Every Monday Morning

It’s 4:45 a.m. on Monday. I bang the button on my alarm clock to stop its incessant shriek. I sit up, drop my feet to the floor, and have my first real thought of the day. And what is that thought? “Yes, it’s Monday, I get to go to work.”

No, really. That truly is my first thought. Not just on some Monday mornings, but every Monday morning. This, in large part, is because of my perspective on work. I believe that work has dignity. I believe a job is more than just a job, it’s a calling. I believe that work connects us to and with God’s creative power.

I believe that humanity was created to work. Thus, I believe that our work, regardless of what it is or where it is carried out, evinces our dignity as human beings. I believe that all work has dignity, and thus dignifies. Not just certain types of work, but all work that is legal, ethical, and moral (yes – I mean all three together). It matters not if your work is conducted indoors, outdoors, on a floor, behind a desk, in a field, on the water, or in a vehicle. It matters not if your work produces something tangible or intangible. It matters not if you are an employee or an employer, a boss or an underling. It matters not if you are a high-paid, low-paid, salaried, hourly, or commissioned worker. Oh, and by the way, it matters not whether your work is “secular” or “spiritual.”

Understanding that all work, no matter what it is or what it pays, imparts dignity can, and should, be freeing. It will free you to pursue work for which you have a passion, for work that you can actually excel in. It will free you from looking down your nose at any type of work. It will free you from feeling inferior about your own work, or being envious of someone else’s.

A lot of people refer to their job or profession as their “vocation.” But is it really? You see, the word “vocation” comes from the Latin word “Vocare,” which means “to call.” In order for our jobs to truly be our vocations, someone must call us to the job, and we must do the job for the caller rather than ourselves. If we will take this perspective, we can reimagine our job, regardless of what it is, as something bigger than ourselves.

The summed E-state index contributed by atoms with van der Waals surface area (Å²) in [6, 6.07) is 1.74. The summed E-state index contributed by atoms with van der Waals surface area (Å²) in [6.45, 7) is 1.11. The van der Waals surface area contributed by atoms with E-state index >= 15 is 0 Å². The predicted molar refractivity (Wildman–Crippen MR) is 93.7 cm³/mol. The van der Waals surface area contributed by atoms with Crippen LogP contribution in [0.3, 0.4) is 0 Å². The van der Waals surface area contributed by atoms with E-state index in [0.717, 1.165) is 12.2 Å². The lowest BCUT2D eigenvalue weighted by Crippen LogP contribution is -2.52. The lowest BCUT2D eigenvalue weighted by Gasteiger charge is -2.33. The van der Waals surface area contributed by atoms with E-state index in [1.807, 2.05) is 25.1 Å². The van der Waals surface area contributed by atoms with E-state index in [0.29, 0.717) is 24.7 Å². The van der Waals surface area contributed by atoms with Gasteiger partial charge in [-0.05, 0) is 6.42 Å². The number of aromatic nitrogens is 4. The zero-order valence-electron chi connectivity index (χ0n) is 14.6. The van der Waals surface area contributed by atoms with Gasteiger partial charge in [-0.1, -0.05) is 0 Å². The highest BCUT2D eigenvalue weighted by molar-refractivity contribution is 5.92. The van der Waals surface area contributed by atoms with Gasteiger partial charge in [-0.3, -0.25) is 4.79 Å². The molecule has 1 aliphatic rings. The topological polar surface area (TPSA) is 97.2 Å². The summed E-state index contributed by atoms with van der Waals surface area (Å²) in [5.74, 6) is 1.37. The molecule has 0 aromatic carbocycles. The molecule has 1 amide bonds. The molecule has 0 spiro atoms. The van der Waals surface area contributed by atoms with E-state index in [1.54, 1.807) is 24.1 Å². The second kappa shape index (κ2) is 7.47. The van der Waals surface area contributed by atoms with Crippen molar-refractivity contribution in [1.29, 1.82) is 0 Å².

If you view your work as a calling, it will give you fulfilling passion for our work. I know a lot of people who are passionate about their work, but are not fulfilled. This is because their passion isn’t driven by their belief that their job is their calling. Rather, it is driven by fear of failure, an all-consuming need for success, or the selfish need to satisfy lustful desires and interests. This, in the end, leads to emptiness. When, however, we believe we are called to the work that we do, we can be selflessly passionate. We can understand that we work not for ourselves, but for something (or Someone) bigger than us. Thus, we need not fear failure; we need not be consumed by success; our selfish desires diminish.

Viewing your work as a calling can also make it less stressful. Psychological research has shown that people who view their work as being something bigger than themselves, as contributing to something beyond just a bottom line, as being more than just a means to a paycheck, cope with stress significantly better than others. This, I believe, is because they are not so focused on themselves – their own wants and needs – but on the needs of others.

People who make a practice of selflessly serving others know the joy and fulfillment that accompanies their service. They experience the true passion and freedom that comes from selflessness. This passion, this freedom, this joy and fulfillment can be experienced each day at work when you view your work as your calling.

Humanity is created in God’s image. Of all of creation, it is only humans that are given a specific job – to subdue and have dominion; to be fruitful and multiply. Humanity stands in God’s stead and exercises dominion over His creation. Through our work, we cooperate with God in cultivating, building, and caring for creation. What great responsibility!

Each and every one of us is blessed with gifts and abilities. What this means is that all human work has value – regardless of the spiritual state of the worker. This also means that through our work we participate with God in cultivating His creation. That is, God works through us, and the work that we do, to sustain His creation. What great satisfaction!

You cannot participate or cooperate with someone, without also connecting with that someone. When you understand the participative and cooperative role your work has with God, you will inexorably connect with God. What great fulfillment!

If you dread Monday mornings, I honestly feel sorry for you. But there is a cure. Take on a fresh perspective of your job and on your work – that your work has dignity, that your job is your calling, that your work connects you to God. You will find that your job and your work are not things that you dread, rather things that you cherish, that you continually develop, and that you enjoy.